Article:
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Asthma Risk Lowers in Children Exposed to Animals in Early Stages of Life

by Reshma Anand on  November 3, 2015 at 4:17 PM Health In Focus   - G J E 4
Dogs are man's best friends. But it's turning out to be like dogs can also be best friends for toddlers. Infants' exposure to dogs and farm animals may reduce their risk of developing asthma, revealed a new study.
 Asthma Risk Lowers in Children Exposed to Animals in Early Stages of Life
Asthma Risk Lowers in Children Exposed to Animals in Early Stages of Life
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The World Health Organization has revealed that asthma affects 235 million people worldwide and it is the most common chronic disease among children. Its primary symptoms include coughing, wheezing and shortness of breath.

‘Pet animals are actually healthy! Own a pet and let your babies play with them as it enriches their immunity and reduces risk of asthma and allergies.’
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A study conducted at the Uppsala University analyzed one million children in Sweden to know whether there was a link between animal exposure and asthma. This is said to be one of the largest study conducted till date.

Researchers analyzed 276,000 school children, in which 22,000 had a parent who owned a dog at the time of childbirth and about 950 who had a parent working on a farm with animals. Totally, about 11,600 had an asthmatic event when they were seven years old.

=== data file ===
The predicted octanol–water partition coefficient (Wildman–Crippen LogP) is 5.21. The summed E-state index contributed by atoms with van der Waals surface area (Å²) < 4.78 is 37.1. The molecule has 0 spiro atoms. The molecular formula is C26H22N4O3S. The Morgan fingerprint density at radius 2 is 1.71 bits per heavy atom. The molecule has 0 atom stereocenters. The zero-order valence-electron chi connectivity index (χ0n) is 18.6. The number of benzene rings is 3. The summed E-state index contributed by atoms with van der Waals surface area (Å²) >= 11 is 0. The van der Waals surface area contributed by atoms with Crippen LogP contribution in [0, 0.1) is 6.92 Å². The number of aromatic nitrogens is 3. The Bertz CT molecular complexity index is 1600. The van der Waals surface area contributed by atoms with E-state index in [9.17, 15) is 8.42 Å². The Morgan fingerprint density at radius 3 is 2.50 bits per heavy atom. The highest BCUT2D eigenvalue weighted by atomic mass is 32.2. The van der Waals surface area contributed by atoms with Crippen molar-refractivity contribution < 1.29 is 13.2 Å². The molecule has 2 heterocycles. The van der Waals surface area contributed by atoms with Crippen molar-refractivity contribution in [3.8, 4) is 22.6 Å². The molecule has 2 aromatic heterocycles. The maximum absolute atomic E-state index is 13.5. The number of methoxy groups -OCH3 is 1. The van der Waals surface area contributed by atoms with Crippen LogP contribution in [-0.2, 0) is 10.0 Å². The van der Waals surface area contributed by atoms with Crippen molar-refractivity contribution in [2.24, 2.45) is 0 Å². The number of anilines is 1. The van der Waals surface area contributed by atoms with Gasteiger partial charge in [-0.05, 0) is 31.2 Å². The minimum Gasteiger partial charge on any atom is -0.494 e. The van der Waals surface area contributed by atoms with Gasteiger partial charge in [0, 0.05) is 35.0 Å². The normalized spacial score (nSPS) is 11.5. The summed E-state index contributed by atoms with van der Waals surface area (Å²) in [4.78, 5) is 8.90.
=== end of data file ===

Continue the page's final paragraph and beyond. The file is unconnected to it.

The study led by Dr. Tove Fall and his colleagues found that exposure to dogs during infancy reduced the risk of asthma by 13 percent and to farm animals by 52 percent.

Researchers also reviewed data on 379,000 preschool children where around 53,000 were exposed to dogs and 1,700 to farm animals. In this, about 19,000 preschoolers had experienced at least one asthma attack at the start of the study and around 28,000 additional cases of asthma were recorded during follow-up.

They found that preschoolers exposed to dogs had a 10 percent lower risk of asthma and a 21 percent lower risk when exposed to farm animals. The study was published in the Journal JAMA Pediatrics.

Exposure to animals did not have a protective effect on children under the age of three. The study has certain limitations such as it was constrained only to the Swedish children only up to age 7 and also did not pinpoint why the animals might be linked to a reduced asthma risk.

"It might be due to a single factor or more likely, a combination of several factors related to dog ownership lifestyle or dog owner's attitudes, such as kids' exposure to household dirt and pet dust, time spent outdoors or being physically active. As a parent in a dog and baby household, it is nearly impossible to keep everything clean, and maybe this is a good thing for your baby's future health," said Fall.

The study suggested that exposure to bacteria in the early stages of life increases the immunity of an individual and also plays an important role in reducing the risks of developing asthma and asthma-related allergies.

"To let children have a pet in their home is likely to enrich the family life in many ways, and perhaps also enriches the child's microbiome and immune system," Fall concluded.

Reference:

Tove Fall, Cecilia Lundholm, Anne K Örtqvist, Katja Fall, Fang Fang, Åke Hedhammar, Olle Kämpe, Erik Ingelsson, Catarina Almqvist. Early Exposure to Dogs and Farm Animals and the Risk of Childhood Asthma. JAMA Pediatrics, 2015; 169 (11): e153219 DOI: 10.1001/jamapediatrics.2015.3219

Source: Medindia
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